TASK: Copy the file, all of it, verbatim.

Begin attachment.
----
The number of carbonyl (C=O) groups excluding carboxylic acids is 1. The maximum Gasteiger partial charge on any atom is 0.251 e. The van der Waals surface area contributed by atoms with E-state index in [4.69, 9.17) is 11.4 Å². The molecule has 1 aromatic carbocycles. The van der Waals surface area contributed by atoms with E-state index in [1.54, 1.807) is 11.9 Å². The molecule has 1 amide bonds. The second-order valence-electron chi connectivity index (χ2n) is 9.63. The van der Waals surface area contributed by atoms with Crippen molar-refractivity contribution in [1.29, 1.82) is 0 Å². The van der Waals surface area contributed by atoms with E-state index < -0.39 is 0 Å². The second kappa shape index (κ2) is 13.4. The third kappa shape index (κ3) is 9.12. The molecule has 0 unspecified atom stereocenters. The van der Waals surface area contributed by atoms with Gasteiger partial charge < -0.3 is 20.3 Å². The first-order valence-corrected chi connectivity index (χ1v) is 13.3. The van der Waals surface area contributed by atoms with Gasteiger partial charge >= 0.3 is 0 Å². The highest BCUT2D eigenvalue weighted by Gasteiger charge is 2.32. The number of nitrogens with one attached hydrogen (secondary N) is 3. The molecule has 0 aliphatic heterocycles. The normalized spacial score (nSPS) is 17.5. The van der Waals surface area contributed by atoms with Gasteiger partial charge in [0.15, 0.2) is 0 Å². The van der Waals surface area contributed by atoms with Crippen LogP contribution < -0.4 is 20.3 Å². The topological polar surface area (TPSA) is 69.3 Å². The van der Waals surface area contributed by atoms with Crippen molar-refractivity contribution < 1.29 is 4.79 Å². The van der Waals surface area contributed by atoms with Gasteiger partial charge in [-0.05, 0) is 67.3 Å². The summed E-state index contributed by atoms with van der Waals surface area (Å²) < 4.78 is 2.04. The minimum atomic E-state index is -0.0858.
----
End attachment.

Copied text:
The number of carbonyl (C=O) groups excluding carboxylic acids is 1. The maximum Gasteiger partial charge on any atom is 0.251 e. The van der Waals surface area contributed by atoms with E-state index in [4.69, 9.17) is 11.4 Å². The molecule has 1 aromatic carbocycles. The van der Waals surface area contributed by atoms with E-state index in [1.54, 1.807) is 11.9 Å². The molecule has 1 amide bonds. The second-order valence-electron chi connectivity index (χ2n) is 9.63. The van der Waals surface area contributed by atoms with Crippen molar-refractivity contribution in [1.29, 1.82) is 0 Å². The van der Waals surface area contributed by atoms with E-state index < -0.39 is 0 Å². The second kappa shape index (κ2) is 13.4. The third kappa shape index (κ3) is 9.12. The molecule has 0 unspecified atom stereocenters. The van der Waals surface area contributed by atoms with Gasteiger partial charge < -0.3 is 20.3 Å². The first-order valence-corrected chi connectivity index (χ1v) is 13.3. The van der Waals surface area contributed by atoms with Gasteiger partial charge >= 0.3 is 0 Å². The highest BCUT2D eigenvalue weighted by Gasteiger charge is 2.32. The number of nitrogens with one attached hydrogen (secondary N) is 3. The molecule has 0 aliphatic heterocycles. The normalized spacial score (nSPS) is 17.5. The van der Waals surface area contributed by atoms with Gasteiger partial charge in [0.15, 0.2) is 0 Å². The van der Waals surface area contributed by atoms with Crippen LogP contribution < -0.4 is 20.3 Å². The topological polar surface area (TPSA) is 69.3 Å². The van der Waals surface area contributed by atoms with Crippen molar-refractivity contribution < 1.29 is 4.79 Å². The van der Waals surface area contributed by atoms with Gasteiger partial charge in [-0.05, 0) is 67.3 Å². The summed E-state index contributed by atoms with van der Waals surface area (Å²) < 4.78 is 2.04. The minimum atomic E-state index is -0.0858.